These insights and more have been documented in a recent, fascinating study, "Work in Retirement: Myths and Motivations," a collaboration between Merrill Lynch and Age Wave, founded by visionary Ken Dychtwald.
Until the beginning of the 2oth century, most people just didn't retire -- they worked until the very end of their lives. Even in the 1930s, the average retirement age was well over 70, and the time spent in retirement for those who took that route averaged less than five years.
Fast-forward to today, and retirement can last for 20 years or more. For example, areport from the Stanford Center on Longevity (SCL) shows the average number of years spent in retirement by men increased from eight years in 1950 to almost 20 years today. If future trends continue, that number could soon hit 22 years.
During the 20th century -- a blink of an eye in human evolutionary terms -- industrialized nations invented retirement: a new, lengthy period of "not working" after spending decades in the workforce. In the last half of the century, most people thought of "retirement" as the end of work. But looking back before 1950, there's evidence that such a definition of retirement didn't apply to most people, and looking forward it might not apply, either.
The Merrill Lynch study shows that the majority of people today expect to work after they retire. Nearly half (47 percent) of today's retirees either say they've worked or they plan to work in retirement, and almost three-quarters (72 percent) of pre-retirees age 50 and over say they want to continue working in retirement.
The Merrill Lynch study documents four forces behind this trend:
- Increasing life expectancy, as shown in the graph above from SCL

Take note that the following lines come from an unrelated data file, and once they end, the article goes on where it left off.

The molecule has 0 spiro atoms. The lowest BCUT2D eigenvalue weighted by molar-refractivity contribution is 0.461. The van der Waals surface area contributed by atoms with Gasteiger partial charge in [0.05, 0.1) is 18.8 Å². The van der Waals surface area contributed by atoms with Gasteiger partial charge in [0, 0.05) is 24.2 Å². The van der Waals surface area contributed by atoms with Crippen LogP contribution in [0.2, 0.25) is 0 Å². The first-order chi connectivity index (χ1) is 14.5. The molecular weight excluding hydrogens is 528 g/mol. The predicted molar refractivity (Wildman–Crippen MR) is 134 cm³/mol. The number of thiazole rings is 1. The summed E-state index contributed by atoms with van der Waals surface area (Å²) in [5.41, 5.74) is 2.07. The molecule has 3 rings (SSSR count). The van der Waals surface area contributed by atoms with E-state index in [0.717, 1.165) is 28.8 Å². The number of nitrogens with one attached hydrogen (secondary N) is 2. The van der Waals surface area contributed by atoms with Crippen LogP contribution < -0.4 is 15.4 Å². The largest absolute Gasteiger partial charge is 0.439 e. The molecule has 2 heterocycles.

- Elimination of pensions for most workers
- Recent economic uncertainty
- Re-envisioning later life, as new retirees look for greater engagement and fulfillment in retirement
- Retirement means the end of work. Instead, most people now expect to work in retirement.
- Retirement is a period of decline. The reality is that most people can be active and vital well into their 70s and, for many, into their 80s and beyond.
- People primarily work in retirement because they need the money. While income from work is important to maintaining financial security in retirement, both pre-retirees and retirees cite "staying mentally active" as an equally or more important reason to continue working.
- New career ambitions aren't just for young people. Nearly three out of five (58 percent) retirees explore new lines of work, and working retirees are three times more likely than pre-retirees to launch their own businesses.
Planning ahead shouldn't seem unusual -- after all, young adults in high school start thinking about college well before their senior year.
So, is true retirement -- a period where you're no longer working -- dead as a concept? Not likely. After continuing to work during the years after they've retired from their primary job, many of us might experience a "back to the future" retirement -- a short period of frailty and dependence at the end of our lives when we're unable to work, just as it was prior to the 1950s.
We might also really be inserting a new phase in life, sandwiched between a lengthy period of full-time work and before full-time retirement at the end of our lives. This period has been called many things: rewirement, life 2.0, your encore career, the third phase and so on. Call this new period of your life whatever you want, but hopefully it can be a period of independence, freedom and flexibility -- a chance to do more of what you want and less of what you don't.
So, can we dispense with retirement planning in this new world since we'll just continue working? No, because saying you plan to work in retirement is not really a plan -- it's just a hope. You'll still need to spend time learning how to best deploy your retirement resources to make sure you have enough income when you do eventually retire full-time. And you'll need to plan what you'll actually do for work during your retirement.
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